The ethical obligations of arbitrators can be understood only by reference to the fundamental differences between adjudication by arbitrators and adjudication by judges and jurors. No one is forced to arbitrate a commercial dispute unless he has consented by contract to arbitrate. The voluntary nature of commercial arbitration is an important safeguard for the parties that is missing in the case of the courts. See Corey v. New York Stock Exchange, 691 F.2d 1205, 1210 (6th Cir. 1982). Courts are coercive, not voluntary, agencies, and the American people's traditional fear of government oppression has resulted in a judicial system in which impartiality is prized above expertise. Thus, people who arbitrate do so because they prefer a tribunal knowledgeable about the subject matter of their dispute to a generalist court with its austere impartiality but limited knowledge of subject matter. "The professional competence of the arbitrator is attractive to the businessman because a commercial dispute arises out of an environment that usually possesses its own folkways, mores, and technology. Most businessmen interviewed contended that commercial disputes should be considered within the framework of such an environment. No matter how determinedly judge and lawyer work to acquire an understanding of a given business or industry, they cannot hope to approximate the practical wisdom distilled from 30 or 40 years of experience." American Management Ass'n, Resolving Business Disputes 51 (1965).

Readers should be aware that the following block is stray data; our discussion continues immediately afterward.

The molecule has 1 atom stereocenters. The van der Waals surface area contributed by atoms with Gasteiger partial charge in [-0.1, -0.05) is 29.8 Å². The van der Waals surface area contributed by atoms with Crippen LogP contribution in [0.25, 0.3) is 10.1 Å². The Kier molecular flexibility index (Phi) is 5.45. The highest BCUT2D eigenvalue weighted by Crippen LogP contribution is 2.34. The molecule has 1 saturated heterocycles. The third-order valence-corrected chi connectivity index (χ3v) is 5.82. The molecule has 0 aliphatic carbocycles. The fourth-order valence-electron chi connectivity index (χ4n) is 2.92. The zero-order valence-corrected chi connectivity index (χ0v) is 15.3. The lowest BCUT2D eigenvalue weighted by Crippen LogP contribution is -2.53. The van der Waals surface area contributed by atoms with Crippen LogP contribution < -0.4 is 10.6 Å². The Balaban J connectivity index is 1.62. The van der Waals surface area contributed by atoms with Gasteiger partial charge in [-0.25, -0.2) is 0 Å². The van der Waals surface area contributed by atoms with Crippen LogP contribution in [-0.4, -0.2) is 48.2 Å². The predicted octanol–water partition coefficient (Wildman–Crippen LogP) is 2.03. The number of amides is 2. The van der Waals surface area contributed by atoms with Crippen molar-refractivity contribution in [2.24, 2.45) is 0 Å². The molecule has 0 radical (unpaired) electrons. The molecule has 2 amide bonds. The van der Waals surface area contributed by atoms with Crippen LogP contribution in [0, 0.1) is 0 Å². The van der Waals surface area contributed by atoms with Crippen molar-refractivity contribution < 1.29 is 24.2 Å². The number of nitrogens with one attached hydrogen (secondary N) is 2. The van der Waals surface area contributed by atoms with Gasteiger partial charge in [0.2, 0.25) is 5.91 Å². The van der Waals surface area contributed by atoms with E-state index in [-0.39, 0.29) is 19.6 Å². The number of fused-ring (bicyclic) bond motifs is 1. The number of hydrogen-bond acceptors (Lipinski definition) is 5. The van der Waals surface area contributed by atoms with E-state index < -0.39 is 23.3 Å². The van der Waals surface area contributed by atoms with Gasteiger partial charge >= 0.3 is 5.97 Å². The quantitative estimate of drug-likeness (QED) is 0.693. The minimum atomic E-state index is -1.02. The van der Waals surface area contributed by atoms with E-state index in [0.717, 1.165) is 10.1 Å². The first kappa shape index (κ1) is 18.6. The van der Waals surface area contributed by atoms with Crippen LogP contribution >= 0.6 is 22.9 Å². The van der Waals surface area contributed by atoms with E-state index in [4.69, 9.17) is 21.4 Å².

There is a tradeoff between impartiality and expertise. The expert adjudicator is more likely than a judge or juror not only to be precommited to a particular substantive position but to know or have heard of the parties (or if the parties are organizations, their key people). "Expertise in an industry is accompanied by exposure, in ways large and small, to those engaged in it. . . ." Andros Compania Maritima, S.A. v. Marc Rich & Co., 579 F.2d 691, 701 (2d Cir. 1978). The different weighting of impartiality and expertise in arbitration compared to adjudication is dramatically illustrated by the practice whereby each party appoints one of the arbitrators to be his representative rather than a genuine umpire. See Note, The Use of Tripartite Boards in Labor, Commercial and International Arbitration, 68 Harv. L. Rev. 293 (1954). No one would dream of having a judicial panel composed of one part-time judge and two representatives of the parties, but that is the standard arbitration panel, the panel Leatherby chose -- presumably because it preferred a more expert to a more impartial tribunal -- when it wrote an arbitration clause into its reinsurance contract with Merit.
If Leatherby had wanted its dispute with Merit resolved by an Article III judge (to whom it had access under the diversity jurisdiction), it would not have inserted an arbitration clause in the contract, or having done so move for arbitration against Merit's wishes. Leatherby wanted something different from judicial dispute resolution.It wanted dispute resolution by experts in the insurance industry, who were bound to have greater knowledge of the parties, based on previous professional experience, than an Article III judge, or a jury. "[T]he parties to an arbitration choose their method of dispute resolution, and then can demand no more impartiality than inheres in the form they have chosen." United Farm Workers, AFL-CIO v. Arizona ...